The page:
The implied warranty of fitness for a particular purpose applies if the seller knows or has reason to know that the buyer will be using the goods he is buying for a certain purpose. If the seller knows the purpose for which the goods are to be used, the seller impliedly warrants that the goods being sold are suitable for that specific purpose. For example, a car salesman may sell a car that is perfectly suitable for everyday driving, and therefore is merchantable. But if the car salesman knows the buyer wants to use the car as a race car, the car salesman also impliedly warrants that the car is suitable to use for racing.
The rationale behind the implied warranty of fitness for a particular purpose is that buyers typically rely on the seller's skill and expertise to help them find the specific goods that meet their specific need. A buyer who goes to an appliance store may know he wants a refrigerator, but he relies on the appliance salesman to find the specific refrigerator that fits his house, is big enough for his family, and meets any other specific requirements he might have. Accordingly, it is unfair for a seller to sell something they know will not do the job and later tell the buyer it is not his or her fault it did not work.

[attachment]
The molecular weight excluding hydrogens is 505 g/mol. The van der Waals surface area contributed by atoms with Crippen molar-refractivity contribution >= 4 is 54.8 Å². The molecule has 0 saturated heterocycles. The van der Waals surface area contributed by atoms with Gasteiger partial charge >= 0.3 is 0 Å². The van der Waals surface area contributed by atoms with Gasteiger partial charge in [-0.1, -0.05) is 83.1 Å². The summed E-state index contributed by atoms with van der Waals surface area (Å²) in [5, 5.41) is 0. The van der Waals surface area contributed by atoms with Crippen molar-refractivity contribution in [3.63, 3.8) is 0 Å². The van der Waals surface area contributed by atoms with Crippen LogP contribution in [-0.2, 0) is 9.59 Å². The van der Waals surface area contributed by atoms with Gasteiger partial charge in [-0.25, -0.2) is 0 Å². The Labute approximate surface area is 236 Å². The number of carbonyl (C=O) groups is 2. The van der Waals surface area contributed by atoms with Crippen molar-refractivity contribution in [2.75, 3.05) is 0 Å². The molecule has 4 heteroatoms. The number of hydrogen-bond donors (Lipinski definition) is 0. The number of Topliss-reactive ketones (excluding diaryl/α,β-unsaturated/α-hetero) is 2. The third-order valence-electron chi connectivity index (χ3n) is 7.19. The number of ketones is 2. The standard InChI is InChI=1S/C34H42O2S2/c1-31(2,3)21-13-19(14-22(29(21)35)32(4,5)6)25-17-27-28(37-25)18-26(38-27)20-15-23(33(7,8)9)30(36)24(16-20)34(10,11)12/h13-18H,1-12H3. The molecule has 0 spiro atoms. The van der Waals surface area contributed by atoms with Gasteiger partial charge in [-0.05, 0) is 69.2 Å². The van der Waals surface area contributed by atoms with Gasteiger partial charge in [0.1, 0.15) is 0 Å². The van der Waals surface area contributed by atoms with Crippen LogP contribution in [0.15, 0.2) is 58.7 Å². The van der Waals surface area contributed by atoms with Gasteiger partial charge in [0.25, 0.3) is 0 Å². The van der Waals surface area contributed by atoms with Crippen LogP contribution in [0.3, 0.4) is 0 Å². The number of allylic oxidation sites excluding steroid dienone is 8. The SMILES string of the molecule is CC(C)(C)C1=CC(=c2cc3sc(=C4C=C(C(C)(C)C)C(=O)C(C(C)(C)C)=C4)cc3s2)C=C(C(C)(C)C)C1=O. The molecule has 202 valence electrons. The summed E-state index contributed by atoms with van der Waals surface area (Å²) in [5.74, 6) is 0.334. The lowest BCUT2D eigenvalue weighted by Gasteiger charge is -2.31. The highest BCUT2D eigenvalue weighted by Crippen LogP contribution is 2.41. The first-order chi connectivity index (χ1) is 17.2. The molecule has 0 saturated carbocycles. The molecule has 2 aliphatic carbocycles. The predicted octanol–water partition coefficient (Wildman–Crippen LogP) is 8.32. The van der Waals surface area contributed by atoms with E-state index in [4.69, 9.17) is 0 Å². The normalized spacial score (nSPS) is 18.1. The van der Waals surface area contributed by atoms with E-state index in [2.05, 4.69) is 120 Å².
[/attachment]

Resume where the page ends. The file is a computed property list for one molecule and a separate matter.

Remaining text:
Because warranties typically only become an issue when a buyer is dissatisfied, a prudent seller tries to limit the scope of the warranties he makes before a problem arises. The U.C.C. specifically allows sellers to disclaim both express and implied warranties on goods they sell, within certain limits. Interestingly, the U.C.C. does not provide many specific rules regarding how warranties are disclaimed. In keeping with the idea that the purpose of the U.C.C. is to make business transactions easier, the U.C.C. provides that attempts to disclaim warranties should be construed reasonably and enforced unless doing so is unreasonable under the circumstances. This broad rule is followed by some guidelines.